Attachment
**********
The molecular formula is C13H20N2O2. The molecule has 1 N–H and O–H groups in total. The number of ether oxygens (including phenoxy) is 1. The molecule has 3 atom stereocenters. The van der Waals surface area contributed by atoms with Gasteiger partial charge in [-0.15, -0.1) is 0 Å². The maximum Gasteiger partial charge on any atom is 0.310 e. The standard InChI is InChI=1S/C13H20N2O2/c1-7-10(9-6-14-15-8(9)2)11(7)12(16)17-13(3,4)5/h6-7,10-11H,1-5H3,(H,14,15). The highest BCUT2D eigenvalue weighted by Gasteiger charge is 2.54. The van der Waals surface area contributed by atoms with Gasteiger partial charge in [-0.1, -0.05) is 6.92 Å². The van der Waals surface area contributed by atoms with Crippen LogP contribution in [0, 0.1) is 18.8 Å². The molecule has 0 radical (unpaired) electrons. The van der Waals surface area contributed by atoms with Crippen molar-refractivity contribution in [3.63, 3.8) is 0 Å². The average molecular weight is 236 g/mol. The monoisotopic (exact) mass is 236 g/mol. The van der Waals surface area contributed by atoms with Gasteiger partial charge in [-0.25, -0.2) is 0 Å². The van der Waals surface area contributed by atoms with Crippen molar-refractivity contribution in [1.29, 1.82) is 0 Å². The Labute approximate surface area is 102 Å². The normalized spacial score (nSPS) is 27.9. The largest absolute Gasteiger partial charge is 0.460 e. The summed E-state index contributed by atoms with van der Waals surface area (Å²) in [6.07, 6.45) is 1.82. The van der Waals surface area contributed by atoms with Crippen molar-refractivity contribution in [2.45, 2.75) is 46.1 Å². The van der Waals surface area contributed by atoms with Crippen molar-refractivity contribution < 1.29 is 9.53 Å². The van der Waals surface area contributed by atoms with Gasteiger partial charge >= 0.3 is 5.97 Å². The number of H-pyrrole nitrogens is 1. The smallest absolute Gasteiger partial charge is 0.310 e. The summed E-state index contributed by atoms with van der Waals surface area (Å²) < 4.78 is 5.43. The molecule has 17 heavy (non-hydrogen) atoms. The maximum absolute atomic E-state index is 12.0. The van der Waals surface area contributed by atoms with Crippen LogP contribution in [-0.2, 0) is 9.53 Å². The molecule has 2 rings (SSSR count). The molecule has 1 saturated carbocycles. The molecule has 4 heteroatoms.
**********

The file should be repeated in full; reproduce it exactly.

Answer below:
The molecular formula is C13H20N2O2. The molecule has 1 N–H and O–H groups in total. The number of ether oxygens (including phenoxy) is 1. The molecule has 3 atom stereocenters. The van der Waals surface area contributed by atoms with Gasteiger partial charge in [-0.15, -0.1) is 0 Å². The maximum Gasteiger partial charge on any atom is 0.310 e. The standard InChI is InChI=1S/C13H20N2O2/c1-7-10(9-6-14-15-8(9)2)11(7)12(16)17-13(3,4)5/h6-7,10-11H,1-5H3,(H,14,15). The highest BCUT2D eigenvalue weighted by Gasteiger charge is 2.54. The van der Waals surface area contributed by atoms with Gasteiger partial charge in [-0.1, -0.05) is 6.92 Å². The van der Waals surface area contributed by atoms with Crippen LogP contribution in [0, 0.1) is 18.8 Å². The molecule has 0 radical (unpaired) electrons. The van der Waals surface area contributed by atoms with Crippen molar-refractivity contribution in [3.63, 3.8) is 0 Å². The average molecular weight is 236 g/mol. The monoisotopic (exact) mass is 236 g/mol. The van der Waals surface area contributed by atoms with Gasteiger partial charge in [-0.25, -0.2) is 0 Å². The van der Waals surface area contributed by atoms with Crippen molar-refractivity contribution in [1.29, 1.82) is 0 Å². The Labute approximate surface area is 102 Å². The normalized spacial score (nSPS) is 27.9. The largest absolute Gasteiger partial charge is 0.460 e. The summed E-state index contributed by atoms with van der Waals surface area (Å²) in [6.07, 6.45) is 1.82. The van der Waals surface area contributed by atoms with Crippen molar-refractivity contribution in [2.45, 2.75) is 46.1 Å². The van der Waals surface area contributed by atoms with Crippen molar-refractivity contribution < 1.29 is 9.53 Å². The van der Waals surface area contributed by atoms with Gasteiger partial charge >= 0.3 is 5.97 Å². The number of H-pyrrole nitrogens is 1. The smallest absolute Gasteiger partial charge is 0.310 e. The summed E-state index contributed by atoms with van der Waals surface area (Å²) < 4.78 is 5.43. The molecule has 17 heavy (non-hydrogen) atoms. The maximum absolute atomic E-state index is 12.0. The van der Waals surface area contributed by atoms with Crippen LogP contribution in [-0.2, 0) is 9.53 Å². The molecule has 2 rings (SSSR count). The molecule has 1 saturated carbocycles. The molecule has 4 heteroatoms.